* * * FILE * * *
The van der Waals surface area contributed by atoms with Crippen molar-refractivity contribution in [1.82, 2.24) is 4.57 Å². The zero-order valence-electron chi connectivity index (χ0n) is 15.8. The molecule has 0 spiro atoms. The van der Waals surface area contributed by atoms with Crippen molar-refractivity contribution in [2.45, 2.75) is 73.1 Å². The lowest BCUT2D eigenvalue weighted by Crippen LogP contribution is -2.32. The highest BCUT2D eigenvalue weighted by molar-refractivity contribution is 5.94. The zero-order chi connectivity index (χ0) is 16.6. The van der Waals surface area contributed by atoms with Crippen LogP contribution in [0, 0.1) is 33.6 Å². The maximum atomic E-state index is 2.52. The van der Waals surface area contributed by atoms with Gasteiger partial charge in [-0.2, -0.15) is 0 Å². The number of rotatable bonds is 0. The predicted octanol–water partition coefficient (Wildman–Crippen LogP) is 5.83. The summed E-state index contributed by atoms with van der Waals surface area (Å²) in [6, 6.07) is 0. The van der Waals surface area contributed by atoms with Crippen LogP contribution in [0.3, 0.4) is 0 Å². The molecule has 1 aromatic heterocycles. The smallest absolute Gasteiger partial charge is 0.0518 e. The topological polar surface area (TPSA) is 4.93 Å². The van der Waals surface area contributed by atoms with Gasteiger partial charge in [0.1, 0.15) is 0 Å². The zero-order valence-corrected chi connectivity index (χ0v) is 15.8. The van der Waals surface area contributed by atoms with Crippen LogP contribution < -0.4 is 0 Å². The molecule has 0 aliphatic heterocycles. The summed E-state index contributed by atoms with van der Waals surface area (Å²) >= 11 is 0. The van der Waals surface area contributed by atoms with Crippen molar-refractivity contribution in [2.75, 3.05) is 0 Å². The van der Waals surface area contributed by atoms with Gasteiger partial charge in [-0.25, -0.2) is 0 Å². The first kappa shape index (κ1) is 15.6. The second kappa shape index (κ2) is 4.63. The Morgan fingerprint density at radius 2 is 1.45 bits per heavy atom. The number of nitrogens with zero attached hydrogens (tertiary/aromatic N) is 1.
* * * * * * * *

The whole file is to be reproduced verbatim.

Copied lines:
The van der Waals surface area contributed by atoms with Crippen molar-refractivity contribution in [1.82, 2.24) is 4.57 Å². The zero-order valence-electron chi connectivity index (χ0n) is 15.8. The molecule has 0 spiro atoms. The van der Waals surface area contributed by atoms with Crippen molar-refractivity contribution in [2.45, 2.75) is 73.1 Å². The lowest BCUT2D eigenvalue weighted by Crippen LogP contribution is -2.32. The highest BCUT2D eigenvalue weighted by molar-refractivity contribution is 5.94. The zero-order chi connectivity index (χ0) is 16.6. The van der Waals surface area contributed by atoms with Crippen LogP contribution in [0, 0.1) is 33.6 Å². The maximum atomic E-state index is 2.52. The van der Waals surface area contributed by atoms with Gasteiger partial charge in [-0.2, -0.15) is 0 Å². The number of rotatable bonds is 0. The predicted octanol–water partition coefficient (Wildman–Crippen LogP) is 5.83. The summed E-state index contributed by atoms with van der Waals surface area (Å²) in [6, 6.07) is 0. The van der Waals surface area contributed by atoms with Crippen LogP contribution in [0.3, 0.4) is 0 Å². The molecule has 1 aromatic heterocycles. The smallest absolute Gasteiger partial charge is 0.0518 e. The topological polar surface area (TPSA) is 4.93 Å². The van der Waals surface area contributed by atoms with Gasteiger partial charge in [0.1, 0.15) is 0 Å². The zero-order valence-corrected chi connectivity index (χ0v) is 15.8. The van der Waals surface area contributed by atoms with Crippen LogP contribution < -0.4 is 0 Å². The molecule has 0 aliphatic heterocycles. The summed E-state index contributed by atoms with van der Waals surface area (Å²) >= 11 is 0. The van der Waals surface area contributed by atoms with Crippen molar-refractivity contribution in [2.75, 3.05) is 0 Å². The van der Waals surface area contributed by atoms with Gasteiger partial charge in [-0.25, -0.2) is 0 Å². The first kappa shape index (κ1) is 15.6. The second kappa shape index (κ2) is 4.63. The Morgan fingerprint density at radius 2 is 1.45 bits per heavy atom. The number of nitrogens with zero attached hydrogens (tertiary/aromatic N) is 1.